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Why Electric Vehicle Technology Is a Must for Climate Goals

In the first quarter of 2022 alone, 2 million electric vehicles (including fully electric and plug-in hybrid models) were sold across the globe. That’s a 75% increase from 2021’s first quarter, which ultimately resulted in a record-breaking 6.6 million worldwide sales by the year’s end. While rising gas prices have factored into the spike in electric vehicle sales, climate change has arguably been one of the main driving forces behind fuel-to-electric initiatives. Policies like the United States Federal Sustainability Plan have placed critical emphasis on the need for all-electric vehicle fleets by 2035 and federal carbon neutrality by 2050 in order to avoid catastrophic climate impacts.

Though electric vehicles emit roughly half the emissions of a traditional combustion engine, they are not without their own set of hurdles. As supply demands skyrocket, so does the urgency to develop new electric car technology, including lithium-ion battery alternatives and electric grid reliability, to meet climate goals and overcome potential challenges.

Ramping Up Lithium Production

Lithium-ion batteries are, by far, the most common power unit for electric vehicles due to their higher energy per unit mass, power-to-rate ratio, and overall efficiency. Traditionally, lithium is mined from underground reservoirs, most notably in Australia, Chile, China, and Argentina. This labor-intensive process requires significant amounts of time, water, and chemicals and has drawn criticism over land destruction and contamination. In order to meet electric vehicle demands, conventional lithium supplies are expected to climb over 300% from 2021 through 2030. However, concerns have been raised about meeting such steep supply demands and lack of sustainability; these must be addressed in order to keep green initiatives on track.

Enter direct lithium extraction (DLE) technology, a recent geothermal innovation that could not only improve lithium lead time and supplies domestically in the United States, but also reduce environmental concerns and lower costs. DLE involves extricating lithium from underground water brines using geothermal energy for more renewable production. DLE is currently in its early stages, but has gained traction among industry experts as a potential leading alternative to traditional lithium extraction.

Developing Alternatives to Lithium-Ion Batteries

Lithium-ion batteries deliver a number of fundamental advantages, but they aren’t without their own set of drawbacks. Most notable is thermal runaway, where lithium-ion cells begin to uncontrollably self heat. From ejecting gas and shrapnel to smoke and fire, thermal runaway has called lithium-ion battery safety into question. Between juggling safety concerns and the desire to develop an even more efficient battery, a number of alternative power unit options have entered the spotlight.

Solid-state batteries have received arguably received the most attention. These batteries are very similar to lithium-ion but have one major difference. Rather than using a liquid or polymer gel like current lithium-ion batteries, solid-state alternatives are designed with a solid electrolyte, providing greater power density, less weight, and effectively no thermal runaway risks. However, lithium, cobalt, and nickel are still used to manufacture these batteries.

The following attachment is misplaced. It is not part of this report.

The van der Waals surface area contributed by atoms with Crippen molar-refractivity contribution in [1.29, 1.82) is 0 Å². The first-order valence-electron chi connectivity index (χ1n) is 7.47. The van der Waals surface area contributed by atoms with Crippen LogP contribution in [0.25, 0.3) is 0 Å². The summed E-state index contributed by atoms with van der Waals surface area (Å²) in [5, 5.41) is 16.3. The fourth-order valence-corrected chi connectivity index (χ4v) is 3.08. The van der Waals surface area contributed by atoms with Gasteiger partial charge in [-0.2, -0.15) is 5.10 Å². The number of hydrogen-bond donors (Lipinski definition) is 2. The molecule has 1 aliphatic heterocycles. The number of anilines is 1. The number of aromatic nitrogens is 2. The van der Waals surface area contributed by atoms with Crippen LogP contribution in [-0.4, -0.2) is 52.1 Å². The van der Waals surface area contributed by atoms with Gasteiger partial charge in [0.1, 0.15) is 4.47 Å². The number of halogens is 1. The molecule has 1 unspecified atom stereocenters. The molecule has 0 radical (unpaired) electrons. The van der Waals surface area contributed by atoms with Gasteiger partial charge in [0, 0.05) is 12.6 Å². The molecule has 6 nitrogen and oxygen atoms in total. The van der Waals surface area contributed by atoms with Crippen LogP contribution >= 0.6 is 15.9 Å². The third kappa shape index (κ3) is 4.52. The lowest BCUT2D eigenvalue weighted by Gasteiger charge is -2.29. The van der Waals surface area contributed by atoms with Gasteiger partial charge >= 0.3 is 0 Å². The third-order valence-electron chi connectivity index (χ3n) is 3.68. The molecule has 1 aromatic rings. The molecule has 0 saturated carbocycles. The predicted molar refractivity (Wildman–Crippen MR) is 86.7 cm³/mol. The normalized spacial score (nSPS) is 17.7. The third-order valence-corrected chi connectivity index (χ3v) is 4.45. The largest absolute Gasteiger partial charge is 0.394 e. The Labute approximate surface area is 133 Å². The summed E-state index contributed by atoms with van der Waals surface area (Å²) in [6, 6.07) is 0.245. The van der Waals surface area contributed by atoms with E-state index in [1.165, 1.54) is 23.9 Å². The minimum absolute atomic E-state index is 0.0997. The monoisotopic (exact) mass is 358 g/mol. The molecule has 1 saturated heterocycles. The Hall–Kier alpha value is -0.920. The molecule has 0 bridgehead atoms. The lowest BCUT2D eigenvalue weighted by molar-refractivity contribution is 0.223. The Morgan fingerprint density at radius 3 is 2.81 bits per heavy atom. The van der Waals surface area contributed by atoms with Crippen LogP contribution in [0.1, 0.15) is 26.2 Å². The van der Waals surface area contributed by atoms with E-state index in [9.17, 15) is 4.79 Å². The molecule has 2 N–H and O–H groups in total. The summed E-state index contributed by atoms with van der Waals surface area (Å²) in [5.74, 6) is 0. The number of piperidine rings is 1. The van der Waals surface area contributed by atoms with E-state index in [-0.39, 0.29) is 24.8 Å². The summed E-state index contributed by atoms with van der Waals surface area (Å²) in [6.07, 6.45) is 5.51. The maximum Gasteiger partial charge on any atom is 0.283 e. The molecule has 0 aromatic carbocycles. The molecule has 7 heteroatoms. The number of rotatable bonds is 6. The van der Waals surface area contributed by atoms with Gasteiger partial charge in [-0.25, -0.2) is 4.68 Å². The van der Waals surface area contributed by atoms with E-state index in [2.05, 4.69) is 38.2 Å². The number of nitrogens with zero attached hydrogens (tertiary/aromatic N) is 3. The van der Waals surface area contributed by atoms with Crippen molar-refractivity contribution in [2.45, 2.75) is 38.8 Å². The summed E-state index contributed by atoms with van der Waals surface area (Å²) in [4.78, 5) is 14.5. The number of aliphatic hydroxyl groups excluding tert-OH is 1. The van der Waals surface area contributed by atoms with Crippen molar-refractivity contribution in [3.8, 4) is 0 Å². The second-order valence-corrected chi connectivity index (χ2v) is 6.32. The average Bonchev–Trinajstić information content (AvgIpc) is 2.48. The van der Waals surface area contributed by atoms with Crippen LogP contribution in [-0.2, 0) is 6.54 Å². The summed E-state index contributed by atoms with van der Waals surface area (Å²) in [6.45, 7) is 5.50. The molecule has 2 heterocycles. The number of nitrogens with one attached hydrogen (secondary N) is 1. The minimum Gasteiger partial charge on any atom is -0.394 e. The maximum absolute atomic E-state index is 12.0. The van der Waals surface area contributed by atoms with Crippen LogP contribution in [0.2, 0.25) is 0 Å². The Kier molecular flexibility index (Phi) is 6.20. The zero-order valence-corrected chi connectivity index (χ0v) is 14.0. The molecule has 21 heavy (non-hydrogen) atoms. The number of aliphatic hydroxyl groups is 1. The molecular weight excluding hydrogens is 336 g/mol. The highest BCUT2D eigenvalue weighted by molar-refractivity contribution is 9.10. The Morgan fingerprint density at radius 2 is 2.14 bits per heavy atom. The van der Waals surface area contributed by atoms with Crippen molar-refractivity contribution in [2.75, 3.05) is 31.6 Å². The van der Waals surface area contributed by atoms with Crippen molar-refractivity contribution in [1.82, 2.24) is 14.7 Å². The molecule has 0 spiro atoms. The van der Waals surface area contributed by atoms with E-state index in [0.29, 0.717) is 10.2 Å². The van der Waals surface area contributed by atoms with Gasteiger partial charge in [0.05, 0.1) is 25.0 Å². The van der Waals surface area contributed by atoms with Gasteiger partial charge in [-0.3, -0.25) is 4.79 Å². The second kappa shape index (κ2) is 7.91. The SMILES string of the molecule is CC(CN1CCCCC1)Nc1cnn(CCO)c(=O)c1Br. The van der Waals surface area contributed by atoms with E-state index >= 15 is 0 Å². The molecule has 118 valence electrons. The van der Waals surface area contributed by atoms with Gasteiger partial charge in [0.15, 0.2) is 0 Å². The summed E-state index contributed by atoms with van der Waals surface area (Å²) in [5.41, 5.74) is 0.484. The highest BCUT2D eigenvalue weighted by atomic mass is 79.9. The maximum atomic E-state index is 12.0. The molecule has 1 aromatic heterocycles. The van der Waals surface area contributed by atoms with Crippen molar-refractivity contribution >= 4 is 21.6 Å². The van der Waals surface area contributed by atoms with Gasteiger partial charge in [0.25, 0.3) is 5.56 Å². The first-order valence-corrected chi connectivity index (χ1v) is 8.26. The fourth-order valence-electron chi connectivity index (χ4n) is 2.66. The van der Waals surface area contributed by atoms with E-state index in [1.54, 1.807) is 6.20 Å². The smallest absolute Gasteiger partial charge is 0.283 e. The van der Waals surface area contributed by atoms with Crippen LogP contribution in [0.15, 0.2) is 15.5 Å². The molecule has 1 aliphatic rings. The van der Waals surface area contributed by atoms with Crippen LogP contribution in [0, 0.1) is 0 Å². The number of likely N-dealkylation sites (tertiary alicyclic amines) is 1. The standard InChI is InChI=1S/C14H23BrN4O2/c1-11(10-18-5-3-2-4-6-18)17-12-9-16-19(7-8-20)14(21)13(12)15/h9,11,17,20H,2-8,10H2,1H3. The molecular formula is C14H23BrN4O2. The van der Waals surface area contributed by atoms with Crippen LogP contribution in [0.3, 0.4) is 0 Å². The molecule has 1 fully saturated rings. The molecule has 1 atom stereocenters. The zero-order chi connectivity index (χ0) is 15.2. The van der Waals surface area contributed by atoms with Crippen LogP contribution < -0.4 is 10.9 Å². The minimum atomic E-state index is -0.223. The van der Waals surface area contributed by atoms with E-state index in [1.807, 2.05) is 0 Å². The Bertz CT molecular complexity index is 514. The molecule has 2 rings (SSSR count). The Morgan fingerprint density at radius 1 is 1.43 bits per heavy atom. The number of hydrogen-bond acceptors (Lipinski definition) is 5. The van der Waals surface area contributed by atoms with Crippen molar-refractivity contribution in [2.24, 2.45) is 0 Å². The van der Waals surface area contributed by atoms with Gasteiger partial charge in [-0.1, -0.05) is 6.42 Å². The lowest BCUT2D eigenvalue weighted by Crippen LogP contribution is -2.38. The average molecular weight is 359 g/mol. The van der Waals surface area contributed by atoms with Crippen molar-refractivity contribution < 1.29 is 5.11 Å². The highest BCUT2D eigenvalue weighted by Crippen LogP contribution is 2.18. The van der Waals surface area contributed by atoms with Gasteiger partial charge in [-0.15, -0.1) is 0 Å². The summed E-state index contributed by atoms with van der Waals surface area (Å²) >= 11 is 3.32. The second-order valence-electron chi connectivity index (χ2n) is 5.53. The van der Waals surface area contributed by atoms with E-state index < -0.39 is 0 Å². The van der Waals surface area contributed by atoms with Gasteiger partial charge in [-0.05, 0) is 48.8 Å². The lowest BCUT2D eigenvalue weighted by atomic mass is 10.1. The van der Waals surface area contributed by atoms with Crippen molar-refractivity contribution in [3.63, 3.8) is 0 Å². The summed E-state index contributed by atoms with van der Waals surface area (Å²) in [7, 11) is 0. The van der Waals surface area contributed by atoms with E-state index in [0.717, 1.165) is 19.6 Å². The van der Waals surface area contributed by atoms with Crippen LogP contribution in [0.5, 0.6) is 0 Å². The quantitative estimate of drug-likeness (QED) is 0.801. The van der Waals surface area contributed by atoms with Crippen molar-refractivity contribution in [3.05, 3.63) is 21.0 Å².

Advances have been made to shift away from these metals in favor of more sustainable resources. Sodium-ion batteries, while still in early-state development, have made waves in the industry. These solutions have been claimed to offer improvements for overall safety, lower raw material costs, and greater environmental regard. Sodium is far more plentiful than lithium and costs less to extract and purify.

Yet, some researchers are on the push to create a completely metal-free solution. Polypeptide organic radical batteries, if proven to perform at levels required for electric vehicles, could become the cleanest and most sustainable power unit source. Researchers believe that these batteries could be stable enough for safe operation, degrade as needed, and recyclable for new battery construction.

Balancing Electric Vehicle Use with Grid Capacity

The need for new electric vehicle technology does not only lie within vehicle and battery design. Industry experts have forewarned that maintaining grid reliability will be one of the main obstacles to overcome, as an increase in the number of electric cars will place tremendous new loads on the grid. After all, charging an electric car with a home station amounts to nearly one to two households worth of load. And with states like California and Texas seeing their own grid pitfalls in recent years, these sentiments remain noteworthy.

Innovators have heard these apprehensions and are looking toward software as a possible solution while grid infrastructure remains underway. In particular, one startup offers emerging software poised to connect electric vehicles directly to electrical grids. Using cloud-based software, the system uses utility data from electric cars to anticipate patterns. These include when a driver will need to charge their vehicle, the number of electric vehicles in a particular area, and transmission line capacity limits.

While the future of electric vehicles is deemed a necessity, continual electric vehicle innovation is a must in order to maintain and ultimately reach climate change goals. A number of new processes, products, and software have moved the industry forward, and it’s likely this trend will only continue as demand climbs.